Others noted basins full to the brim with bullion, thousands of regal elephants bedecked in decorative armor, a city where nobles and ministers were fantastically rich and whose poor lived in hovels. The king, it’s claimed, had 12,000 wives, of whom 4,000 followed on foot wherever he went, and a few thousand more were carried about in litters. Religious devotion was intense – when tall wooden “chariots” showcasing temple deities were paraded during annual festivals, some frenzied devotees willingly succumbed beneath their wheels.

Hampi’s charming boulder-strewn landscape cradles numerous Hindu myths and legends. Of the dozens of temples and shrines still dotting the countryside, only the Virupaksha remains an active place of worship. A visit feels like stepping back into a classical civilization – barefoot pilgrims brandish offerings of smashed coconuts, garlands of flowers and blessed food, while in a dim sanctum, bare-chested priests tend deities with milk and ghee.

Leaving groups of wild macaques cavorting in the temple’s busy forecourt, we continued towards the Tungabhadra River. Winding between rocky hills, it was this river that lent the site strategic value and, in medieval times, separated Muslim dominions to the north from Hindu ones to its south. Pilgrims moved to and fro among bathing ghats, or steps, along its banks, and from one hallowed spot to another. As the trail winds around a tunnel-like cluster of boulders, we meet a saffron-clad mendicant, or sadhu, blowing a conch and collecting alms.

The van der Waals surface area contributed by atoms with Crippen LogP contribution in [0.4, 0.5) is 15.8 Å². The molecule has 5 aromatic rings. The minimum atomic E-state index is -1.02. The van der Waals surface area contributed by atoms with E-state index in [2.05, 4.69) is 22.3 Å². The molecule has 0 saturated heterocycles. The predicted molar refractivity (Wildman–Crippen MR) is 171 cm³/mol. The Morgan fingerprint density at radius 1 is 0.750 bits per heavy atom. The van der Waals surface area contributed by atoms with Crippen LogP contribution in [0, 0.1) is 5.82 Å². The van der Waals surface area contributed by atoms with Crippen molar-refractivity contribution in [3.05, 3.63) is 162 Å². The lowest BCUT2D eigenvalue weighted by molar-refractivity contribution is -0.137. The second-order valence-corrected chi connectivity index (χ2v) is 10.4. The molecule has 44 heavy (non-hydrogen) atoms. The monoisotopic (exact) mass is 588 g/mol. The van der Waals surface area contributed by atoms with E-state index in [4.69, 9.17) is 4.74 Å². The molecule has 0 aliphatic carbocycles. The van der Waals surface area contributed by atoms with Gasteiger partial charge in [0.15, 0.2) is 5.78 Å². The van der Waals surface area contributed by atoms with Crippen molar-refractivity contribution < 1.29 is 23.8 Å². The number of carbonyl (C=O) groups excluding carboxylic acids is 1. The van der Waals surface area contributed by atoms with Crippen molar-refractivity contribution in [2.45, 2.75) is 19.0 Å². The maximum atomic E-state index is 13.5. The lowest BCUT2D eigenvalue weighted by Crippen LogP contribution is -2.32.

We headed on through the “King’s Balance,” a carved archway where Vijayanagar’s kings were weighed annually against gold and jewels, which were then distributed among the capital’s aristocracy. Such largesse lent prestige, but there was no greater status among royalty than when they were constructing great temples. We soon reached the Vittala temple, Hampi’s most celebrated antiquity, standing in a walled compound with another pair of bazaars stretching away to the hills.

Its open, airy halls are home to exuberant sculpture and bas-reliefs of elephants, horses, bulls, mythical animals, deities and floral motifs. The temple’s most unusual feature is a set of “musical pillars” in clusters of seven. Each cluster pertains to a different instrument, and when tapped (now officially forbidden) they sound the principal notes of common scales. Here, too, is Hampi’s most iconic monument – a freestanding shrine in the form of a stone chariot pulled by elephants.

Thus far, I had only explored Hampi’s so-called Sacred Center.  North across the river stands Anegondi and Anjaneya Hill – birthplace of Hanuman, the ubiquitous monkey god – the steep whitewashed steps of which are visible for miles. To the south lies the Royal Enclosure, with dozens of buildings and structures, from pavilions and stables to stepped water tanks and a mint. Its focal point is a huge raised platform from which Vijayanagar’s kings once watched their court’s pomp and ceremony.

The glory days came to a sudden, brutal end in 1565. Rival Muslim sultanates attacked their great Hindu foes. Two Vijayanagar generals’ treachery turned the tide; it took six months to sack the capital.

Later at Evolve Back, I visit Bahmani restaurant; The Bahmani Sultanate sowed the seeds of the Deccani or Hyderabadi cuisine of India, an amalgamation of Persian and indigenous influences. Candles flicker in a gentle breeze and the pavilion’s scalloped recessed arches (which remind me of Hampi’s Lotus Mahal) are especially eye-catching. I didn’t quite feel like a king… but I certainly dined like one.